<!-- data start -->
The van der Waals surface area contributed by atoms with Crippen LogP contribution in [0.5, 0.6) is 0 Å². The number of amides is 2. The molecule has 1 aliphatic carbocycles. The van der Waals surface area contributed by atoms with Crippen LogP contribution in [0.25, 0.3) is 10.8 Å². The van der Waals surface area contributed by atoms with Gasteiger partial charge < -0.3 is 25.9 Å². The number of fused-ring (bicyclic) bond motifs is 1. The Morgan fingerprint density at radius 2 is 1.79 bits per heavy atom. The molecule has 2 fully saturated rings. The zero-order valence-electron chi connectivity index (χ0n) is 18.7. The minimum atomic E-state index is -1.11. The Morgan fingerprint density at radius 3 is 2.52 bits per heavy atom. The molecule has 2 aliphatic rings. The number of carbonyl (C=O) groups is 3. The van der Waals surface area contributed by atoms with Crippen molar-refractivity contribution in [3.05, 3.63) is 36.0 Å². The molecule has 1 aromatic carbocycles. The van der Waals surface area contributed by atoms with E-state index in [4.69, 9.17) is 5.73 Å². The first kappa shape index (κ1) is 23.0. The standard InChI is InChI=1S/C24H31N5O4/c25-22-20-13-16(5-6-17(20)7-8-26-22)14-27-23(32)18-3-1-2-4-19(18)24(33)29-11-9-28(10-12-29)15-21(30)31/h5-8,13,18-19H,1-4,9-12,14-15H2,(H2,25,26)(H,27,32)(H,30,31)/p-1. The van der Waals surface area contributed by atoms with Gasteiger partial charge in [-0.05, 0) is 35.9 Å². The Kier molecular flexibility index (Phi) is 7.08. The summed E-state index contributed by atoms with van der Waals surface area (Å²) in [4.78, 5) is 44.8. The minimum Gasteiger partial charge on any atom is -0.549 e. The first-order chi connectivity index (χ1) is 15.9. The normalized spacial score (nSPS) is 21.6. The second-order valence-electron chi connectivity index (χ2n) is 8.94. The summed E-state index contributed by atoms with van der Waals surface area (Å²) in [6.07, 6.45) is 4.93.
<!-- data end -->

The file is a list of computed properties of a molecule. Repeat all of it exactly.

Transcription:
The van der Waals surface area contributed by atoms with Crippen LogP contribution in [0.5, 0.6) is 0 Å². The number of amides is 2. The molecule has 1 aliphatic carbocycles. The van der Waals surface area contributed by atoms with Crippen LogP contribution in [0.25, 0.3) is 10.8 Å². The van der Waals surface area contributed by atoms with Gasteiger partial charge < -0.3 is 25.9 Å². The number of fused-ring (bicyclic) bond motifs is 1. The Morgan fingerprint density at radius 2 is 1.79 bits per heavy atom. The molecule has 2 fully saturated rings. The zero-order valence-electron chi connectivity index (χ0n) is 18.7. The minimum atomic E-state index is -1.11. The Morgan fingerprint density at radius 3 is 2.52 bits per heavy atom. The molecule has 2 aliphatic rings. The number of carbonyl (C=O) groups is 3. The van der Waals surface area contributed by atoms with Crippen molar-refractivity contribution in [3.05, 3.63) is 36.0 Å². The molecule has 1 aromatic carbocycles. The van der Waals surface area contributed by atoms with E-state index in [4.69, 9.17) is 5.73 Å². The first kappa shape index (κ1) is 23.0. The standard InChI is InChI=1S/C24H31N5O4/c25-22-20-13-16(5-6-17(20)7-8-26-22)14-27-23(32)18-3-1-2-4-19(18)24(33)29-11-9-28(10-12-29)15-21(30)31/h5-8,13,18-19H,1-4,9-12,14-15H2,(H2,25,26)(H,27,32)(H,30,31)/p-1. The van der Waals surface area contributed by atoms with Gasteiger partial charge in [-0.05, 0) is 35.9 Å². The Kier molecular flexibility index (Phi) is 7.08. The summed E-state index contributed by atoms with van der Waals surface area (Å²) in [4.78, 5) is 44.8. The minimum Gasteiger partial charge on any atom is -0.549 e. The first-order chi connectivity index (χ1) is 15.9. The normalized spacial score (nSPS) is 21.6. The second-order valence-electron chi connectivity index (χ2n) is 8.94. The summed E-state index contributed by atoms with van der Waals surface area (Å²) in [6.07, 6.45) is 4.93.